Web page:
When important structures like the Öland Bridge in Sweden begin to decay long before the end of their design life (see page 24), those responsible for their maintenance and operation often face major dilemmas.
Demolition and replacement is rarely an option. Transport infrastructure is notoriously difficult to renew, given the scale of the disruption that would ensue.
Over the last 20 years or so, however, concrete repair and conservation specialists across the world have developed a range of advanced materials and technology capable of keeping deteriorating concrete structures safe and economic to operate for many more decades. The main challenge now is to make end users aware of the proven options, such as hydrodemolition.
Even the once feared spectre of 'concrete cancer' or alkali silica reactivity (ASR) has been diminished and put into perspective (see below).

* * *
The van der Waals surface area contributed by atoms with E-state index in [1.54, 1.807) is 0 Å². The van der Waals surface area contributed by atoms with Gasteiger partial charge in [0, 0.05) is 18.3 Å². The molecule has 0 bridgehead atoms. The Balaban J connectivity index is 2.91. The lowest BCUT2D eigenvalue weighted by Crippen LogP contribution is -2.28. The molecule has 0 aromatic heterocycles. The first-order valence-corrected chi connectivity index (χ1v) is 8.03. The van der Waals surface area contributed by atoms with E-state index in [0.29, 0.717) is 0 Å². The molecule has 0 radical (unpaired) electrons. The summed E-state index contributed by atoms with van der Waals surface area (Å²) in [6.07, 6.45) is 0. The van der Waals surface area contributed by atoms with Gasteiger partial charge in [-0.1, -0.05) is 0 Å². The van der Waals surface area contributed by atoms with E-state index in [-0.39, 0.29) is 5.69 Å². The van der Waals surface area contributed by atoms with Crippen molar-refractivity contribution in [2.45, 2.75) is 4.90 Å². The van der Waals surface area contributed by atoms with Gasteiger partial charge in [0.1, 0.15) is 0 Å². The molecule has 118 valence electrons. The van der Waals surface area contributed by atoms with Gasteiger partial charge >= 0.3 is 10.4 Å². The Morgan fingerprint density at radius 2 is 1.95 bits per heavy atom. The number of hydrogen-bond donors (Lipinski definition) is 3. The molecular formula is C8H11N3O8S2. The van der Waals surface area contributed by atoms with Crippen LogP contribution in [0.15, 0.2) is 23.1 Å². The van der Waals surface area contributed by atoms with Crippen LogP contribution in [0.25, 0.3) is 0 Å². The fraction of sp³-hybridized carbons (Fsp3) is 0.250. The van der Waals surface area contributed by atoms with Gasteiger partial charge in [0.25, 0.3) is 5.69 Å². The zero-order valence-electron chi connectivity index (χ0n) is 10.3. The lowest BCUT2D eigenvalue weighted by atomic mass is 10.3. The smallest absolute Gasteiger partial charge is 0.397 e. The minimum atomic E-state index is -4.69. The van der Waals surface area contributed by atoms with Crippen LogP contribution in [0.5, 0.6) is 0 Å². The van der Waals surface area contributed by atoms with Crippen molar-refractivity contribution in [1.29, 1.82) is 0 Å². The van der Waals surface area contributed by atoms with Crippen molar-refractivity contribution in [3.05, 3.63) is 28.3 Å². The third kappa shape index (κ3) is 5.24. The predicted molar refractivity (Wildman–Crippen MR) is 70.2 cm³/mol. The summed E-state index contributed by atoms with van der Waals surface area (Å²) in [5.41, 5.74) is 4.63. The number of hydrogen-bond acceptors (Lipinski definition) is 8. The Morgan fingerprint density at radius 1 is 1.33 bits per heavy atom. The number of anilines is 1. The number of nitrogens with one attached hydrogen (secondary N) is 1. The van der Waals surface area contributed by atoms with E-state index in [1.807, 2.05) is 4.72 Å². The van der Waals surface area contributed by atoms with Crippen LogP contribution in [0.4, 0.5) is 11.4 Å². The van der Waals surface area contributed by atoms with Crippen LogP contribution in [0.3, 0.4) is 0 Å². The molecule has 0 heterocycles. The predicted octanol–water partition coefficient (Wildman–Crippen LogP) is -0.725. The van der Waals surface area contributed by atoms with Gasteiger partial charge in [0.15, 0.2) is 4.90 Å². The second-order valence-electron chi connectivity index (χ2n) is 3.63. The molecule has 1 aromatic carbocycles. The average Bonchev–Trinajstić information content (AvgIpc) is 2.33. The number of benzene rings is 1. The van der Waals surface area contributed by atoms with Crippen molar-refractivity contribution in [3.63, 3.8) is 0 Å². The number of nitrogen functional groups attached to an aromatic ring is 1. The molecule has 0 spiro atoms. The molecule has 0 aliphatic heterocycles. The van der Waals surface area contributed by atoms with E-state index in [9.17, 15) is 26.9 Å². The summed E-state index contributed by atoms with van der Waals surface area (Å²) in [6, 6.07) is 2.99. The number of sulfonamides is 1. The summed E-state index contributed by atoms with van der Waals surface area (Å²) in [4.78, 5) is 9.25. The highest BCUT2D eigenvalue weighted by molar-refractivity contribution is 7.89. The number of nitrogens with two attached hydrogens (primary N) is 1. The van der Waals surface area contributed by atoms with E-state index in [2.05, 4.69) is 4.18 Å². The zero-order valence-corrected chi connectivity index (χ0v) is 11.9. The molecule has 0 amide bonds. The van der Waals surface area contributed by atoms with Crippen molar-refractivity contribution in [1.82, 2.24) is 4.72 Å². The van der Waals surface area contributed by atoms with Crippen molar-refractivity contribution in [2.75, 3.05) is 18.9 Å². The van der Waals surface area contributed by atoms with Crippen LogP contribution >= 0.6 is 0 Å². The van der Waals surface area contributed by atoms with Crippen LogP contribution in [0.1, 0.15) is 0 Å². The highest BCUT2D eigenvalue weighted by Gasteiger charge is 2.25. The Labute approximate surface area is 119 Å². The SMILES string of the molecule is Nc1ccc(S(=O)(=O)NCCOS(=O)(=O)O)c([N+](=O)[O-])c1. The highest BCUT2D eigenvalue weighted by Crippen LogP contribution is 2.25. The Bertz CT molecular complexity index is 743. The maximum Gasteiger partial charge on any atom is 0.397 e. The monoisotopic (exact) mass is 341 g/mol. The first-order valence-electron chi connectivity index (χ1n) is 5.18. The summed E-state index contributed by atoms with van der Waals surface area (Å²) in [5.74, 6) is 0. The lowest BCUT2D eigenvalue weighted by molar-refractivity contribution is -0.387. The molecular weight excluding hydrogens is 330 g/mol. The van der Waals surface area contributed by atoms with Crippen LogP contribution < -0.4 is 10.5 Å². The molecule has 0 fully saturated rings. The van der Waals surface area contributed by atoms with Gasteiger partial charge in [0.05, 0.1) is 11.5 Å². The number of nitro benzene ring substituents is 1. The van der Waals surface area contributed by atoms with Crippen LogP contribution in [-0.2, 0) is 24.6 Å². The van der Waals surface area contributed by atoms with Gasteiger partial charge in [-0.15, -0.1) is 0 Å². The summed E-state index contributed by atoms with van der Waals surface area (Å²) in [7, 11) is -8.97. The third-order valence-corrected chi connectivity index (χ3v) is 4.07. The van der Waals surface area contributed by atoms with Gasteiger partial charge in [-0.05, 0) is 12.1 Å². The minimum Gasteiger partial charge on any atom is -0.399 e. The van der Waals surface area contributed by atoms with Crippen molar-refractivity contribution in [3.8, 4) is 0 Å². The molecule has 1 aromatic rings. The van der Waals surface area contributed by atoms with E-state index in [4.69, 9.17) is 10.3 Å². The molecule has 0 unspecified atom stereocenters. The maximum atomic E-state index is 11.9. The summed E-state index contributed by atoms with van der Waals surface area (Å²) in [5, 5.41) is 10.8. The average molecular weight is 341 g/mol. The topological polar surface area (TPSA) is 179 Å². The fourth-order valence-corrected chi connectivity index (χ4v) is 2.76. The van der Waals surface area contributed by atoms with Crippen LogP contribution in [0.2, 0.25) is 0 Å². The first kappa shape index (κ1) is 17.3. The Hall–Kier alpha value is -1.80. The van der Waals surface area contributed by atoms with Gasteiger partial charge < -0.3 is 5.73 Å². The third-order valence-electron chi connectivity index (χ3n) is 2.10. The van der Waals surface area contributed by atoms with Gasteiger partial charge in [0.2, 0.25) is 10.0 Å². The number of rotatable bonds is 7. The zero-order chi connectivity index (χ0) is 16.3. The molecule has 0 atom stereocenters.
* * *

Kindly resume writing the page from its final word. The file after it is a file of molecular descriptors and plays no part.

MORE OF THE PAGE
Some may have panicked when cement manufacturer Lafarge admitted to supplying cement with a higher than declared alkali content for two years (NCE 20 January). But even if some structures in the south west of England are confirmed to be at risk from ASR, there are developed techniques to deal with the long term effects.
In future all strategically important concrete structures may be fitted with real time remote monitoring sensors.
Systems already exist which can report on the penetration of chlorides into foundations or listen for the ping of a corroded prestressing strand snapping.
Some structures already use one or more of these systems.
Construction research body CIRIA's forthcoming research into intelligent monitoring (page 33) should produce an authoritative evaluation of the individual systems. It should also give infrastructure operators the information they need to evaluate monitoring options and carry out a realistic cost/benefit analysis.